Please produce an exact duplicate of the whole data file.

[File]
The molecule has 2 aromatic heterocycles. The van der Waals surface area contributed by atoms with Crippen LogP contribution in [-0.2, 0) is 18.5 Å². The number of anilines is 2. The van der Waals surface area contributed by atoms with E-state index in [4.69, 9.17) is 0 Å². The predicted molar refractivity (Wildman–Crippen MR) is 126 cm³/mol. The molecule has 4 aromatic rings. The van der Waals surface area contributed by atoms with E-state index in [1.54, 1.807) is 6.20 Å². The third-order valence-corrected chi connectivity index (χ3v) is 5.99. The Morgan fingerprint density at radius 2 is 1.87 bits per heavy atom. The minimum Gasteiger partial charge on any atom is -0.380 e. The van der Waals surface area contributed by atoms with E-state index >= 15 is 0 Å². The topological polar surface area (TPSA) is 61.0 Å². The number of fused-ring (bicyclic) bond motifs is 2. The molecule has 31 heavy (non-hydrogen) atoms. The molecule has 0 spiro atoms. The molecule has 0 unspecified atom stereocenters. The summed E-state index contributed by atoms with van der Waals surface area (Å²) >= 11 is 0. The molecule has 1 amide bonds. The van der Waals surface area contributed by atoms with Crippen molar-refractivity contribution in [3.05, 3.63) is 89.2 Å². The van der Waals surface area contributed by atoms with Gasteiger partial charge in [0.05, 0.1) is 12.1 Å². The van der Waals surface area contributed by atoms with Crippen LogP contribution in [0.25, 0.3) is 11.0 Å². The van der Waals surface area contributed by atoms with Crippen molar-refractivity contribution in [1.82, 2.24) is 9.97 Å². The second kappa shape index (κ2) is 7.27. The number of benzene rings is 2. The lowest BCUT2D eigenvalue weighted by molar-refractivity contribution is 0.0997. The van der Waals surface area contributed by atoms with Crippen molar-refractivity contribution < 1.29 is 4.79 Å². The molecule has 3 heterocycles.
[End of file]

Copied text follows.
The molecule has 2 aromatic heterocycles. The van der Waals surface area contributed by atoms with Crippen LogP contribution in [-0.2, 0) is 18.5 Å². The number of anilines is 2. The van der Waals surface area contributed by atoms with E-state index in [4.69, 9.17) is 0 Å². The predicted molar refractivity (Wildman–Crippen MR) is 126 cm³/mol. The molecule has 4 aromatic rings. The van der Waals surface area contributed by atoms with E-state index in [1.54, 1.807) is 6.20 Å². The third-order valence-corrected chi connectivity index (χ3v) is 5.99. The Morgan fingerprint density at radius 2 is 1.87 bits per heavy atom. The minimum Gasteiger partial charge on any atom is -0.380 e. The van der Waals surface area contributed by atoms with E-state index >= 15 is 0 Å². The topological polar surface area (TPSA) is 61.0 Å². The number of fused-ring (bicyclic) bond motifs is 2. The molecule has 31 heavy (non-hydrogen) atoms. The molecule has 0 spiro atoms. The molecule has 0 unspecified atom stereocenters. The summed E-state index contributed by atoms with van der Waals surface area (Å²) >= 11 is 0. The molecule has 1 amide bonds. The van der Waals surface area contributed by atoms with Crippen molar-refractivity contribution in [3.05, 3.63) is 89.2 Å². The van der Waals surface area contributed by atoms with Gasteiger partial charge in [0.05, 0.1) is 12.1 Å². The van der Waals surface area contributed by atoms with Crippen LogP contribution in [0.25, 0.3) is 11.0 Å². The van der Waals surface area contributed by atoms with Crippen molar-refractivity contribution in [1.82, 2.24) is 9.97 Å². The second kappa shape index (κ2) is 7.27. The number of benzene rings is 2. The lowest BCUT2D eigenvalue weighted by molar-refractivity contribution is 0.0997. The van der Waals surface area contributed by atoms with Crippen molar-refractivity contribution < 1.29 is 4.79 Å². The molecule has 3 heterocycles.